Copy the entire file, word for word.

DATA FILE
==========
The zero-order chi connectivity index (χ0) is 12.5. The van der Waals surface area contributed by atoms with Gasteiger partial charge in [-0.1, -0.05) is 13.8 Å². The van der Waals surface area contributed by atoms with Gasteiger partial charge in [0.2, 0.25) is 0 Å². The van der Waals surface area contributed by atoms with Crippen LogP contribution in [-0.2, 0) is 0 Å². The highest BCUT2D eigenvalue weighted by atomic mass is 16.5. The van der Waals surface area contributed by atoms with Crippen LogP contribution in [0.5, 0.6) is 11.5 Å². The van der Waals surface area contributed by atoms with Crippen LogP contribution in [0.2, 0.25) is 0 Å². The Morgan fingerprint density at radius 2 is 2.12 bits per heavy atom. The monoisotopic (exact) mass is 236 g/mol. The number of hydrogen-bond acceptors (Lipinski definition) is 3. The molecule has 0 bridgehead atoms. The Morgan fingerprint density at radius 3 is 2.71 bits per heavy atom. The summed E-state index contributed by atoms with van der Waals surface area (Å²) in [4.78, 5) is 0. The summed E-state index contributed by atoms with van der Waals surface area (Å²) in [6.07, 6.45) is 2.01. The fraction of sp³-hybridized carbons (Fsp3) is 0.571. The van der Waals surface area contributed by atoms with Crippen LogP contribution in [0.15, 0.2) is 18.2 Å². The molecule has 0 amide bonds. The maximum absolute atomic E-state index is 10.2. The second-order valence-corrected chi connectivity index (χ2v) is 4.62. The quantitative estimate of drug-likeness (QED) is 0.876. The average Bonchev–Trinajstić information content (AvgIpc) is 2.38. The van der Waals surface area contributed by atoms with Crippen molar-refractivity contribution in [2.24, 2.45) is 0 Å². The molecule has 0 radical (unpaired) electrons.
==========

The zero-order chi connectivity index (χ0) is 12.5. The van der Waals surface area contributed by atoms with Gasteiger partial charge in [-0.1, -0.05) is 13.8 Å². The van der Waals surface area contributed by atoms with Gasteiger partial charge in [0.2, 0.25) is 0 Å². The van der Waals surface area contributed by atoms with Crippen LogP contribution in [-0.2, 0) is 0 Å². The highest BCUT2D eigenvalue weighted by atomic mass is 16.5. The van der Waals surface area contributed by atoms with Crippen LogP contribution in [0.5, 0.6) is 11.5 Å². The van der Waals surface area contributed by atoms with Crippen LogP contribution in [0.2, 0.25) is 0 Å². The Morgan fingerprint density at radius 2 is 2.12 bits per heavy atom. The monoisotopic (exact) mass is 236 g/mol. The number of hydrogen-bond acceptors (Lipinski definition) is 3. The molecule has 0 bridgehead atoms. The Morgan fingerprint density at radius 3 is 2.71 bits per heavy atom. The summed E-state index contributed by atoms with van der Waals surface area (Å²) in [4.78, 5) is 0. The summed E-state index contributed by atoms with van der Waals surface area (Å²) in [6.07, 6.45) is 2.01. The fraction of sp³-hybridized carbons (Fsp3) is 0.571. The van der Waals surface area contributed by atoms with Crippen LogP contribution in [0.15, 0.2) is 18.2 Å². The molecule has 0 amide bonds. The maximum absolute atomic E-state index is 10.2. The second-order valence-corrected chi connectivity index (χ2v) is 4.62. The quantitative estimate of drug-likeness (QED) is 0.876. The average Bonchev–Trinajstić information content (AvgIpc) is 2.38. The van der Waals surface area contributed by atoms with Crippen molar-refractivity contribution in [2.24, 2.45) is 0 Å². The molecule has 0 radical (unpaired) electrons.